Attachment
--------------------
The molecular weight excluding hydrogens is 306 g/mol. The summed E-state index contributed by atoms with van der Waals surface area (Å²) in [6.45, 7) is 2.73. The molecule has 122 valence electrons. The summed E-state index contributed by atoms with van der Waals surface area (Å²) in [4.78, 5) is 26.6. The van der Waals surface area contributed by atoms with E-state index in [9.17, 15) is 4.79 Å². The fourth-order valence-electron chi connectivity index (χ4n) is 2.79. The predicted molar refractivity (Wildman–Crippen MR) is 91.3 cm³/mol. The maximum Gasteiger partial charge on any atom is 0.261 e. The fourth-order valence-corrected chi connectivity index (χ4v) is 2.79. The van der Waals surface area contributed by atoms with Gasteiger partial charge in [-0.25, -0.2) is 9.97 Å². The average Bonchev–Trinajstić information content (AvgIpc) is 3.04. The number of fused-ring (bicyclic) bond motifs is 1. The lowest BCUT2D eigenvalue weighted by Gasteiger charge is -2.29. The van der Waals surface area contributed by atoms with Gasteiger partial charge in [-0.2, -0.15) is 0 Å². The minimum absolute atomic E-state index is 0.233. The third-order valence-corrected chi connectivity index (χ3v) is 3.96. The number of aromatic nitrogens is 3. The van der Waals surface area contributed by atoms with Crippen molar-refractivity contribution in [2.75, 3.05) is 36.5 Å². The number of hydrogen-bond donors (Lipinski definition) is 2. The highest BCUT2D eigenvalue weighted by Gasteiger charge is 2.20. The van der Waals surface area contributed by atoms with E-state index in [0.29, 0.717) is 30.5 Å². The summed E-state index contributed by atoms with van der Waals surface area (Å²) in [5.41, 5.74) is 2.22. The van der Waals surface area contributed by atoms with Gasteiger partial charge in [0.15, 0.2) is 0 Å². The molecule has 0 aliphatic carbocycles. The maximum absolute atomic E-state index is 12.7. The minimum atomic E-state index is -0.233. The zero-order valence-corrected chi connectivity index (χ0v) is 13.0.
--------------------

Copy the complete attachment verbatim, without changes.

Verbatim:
The molecular weight excluding hydrogens is 306 g/mol. The summed E-state index contributed by atoms with van der Waals surface area (Å²) in [6.45, 7) is 2.73. The molecule has 122 valence electrons. The summed E-state index contributed by atoms with van der Waals surface area (Å²) in [4.78, 5) is 26.6. The van der Waals surface area contributed by atoms with E-state index in [9.17, 15) is 4.79 Å². The fourth-order valence-electron chi connectivity index (χ4n) is 2.79. The predicted molar refractivity (Wildman–Crippen MR) is 91.3 cm³/mol. The maximum Gasteiger partial charge on any atom is 0.261 e. The fourth-order valence-corrected chi connectivity index (χ4v) is 2.79. The van der Waals surface area contributed by atoms with Gasteiger partial charge in [-0.25, -0.2) is 9.97 Å². The average Bonchev–Trinajstić information content (AvgIpc) is 3.04. The number of fused-ring (bicyclic) bond motifs is 1. The lowest BCUT2D eigenvalue weighted by Gasteiger charge is -2.29. The van der Waals surface area contributed by atoms with Gasteiger partial charge in [-0.2, -0.15) is 0 Å². The minimum absolute atomic E-state index is 0.233. The third-order valence-corrected chi connectivity index (χ3v) is 3.96. The number of aromatic nitrogens is 3. The van der Waals surface area contributed by atoms with Crippen molar-refractivity contribution in [2.75, 3.05) is 36.5 Å². The number of hydrogen-bond donors (Lipinski definition) is 2. The highest BCUT2D eigenvalue weighted by Gasteiger charge is 2.20. The van der Waals surface area contributed by atoms with E-state index in [0.29, 0.717) is 30.5 Å². The summed E-state index contributed by atoms with van der Waals surface area (Å²) in [5.41, 5.74) is 2.22. The van der Waals surface area contributed by atoms with Gasteiger partial charge in [0.15, 0.2) is 0 Å². The molecule has 0 aliphatic carbocycles. The maximum absolute atomic E-state index is 12.7. The minimum atomic E-state index is -0.233. The zero-order valence-corrected chi connectivity index (χ0v) is 13.0.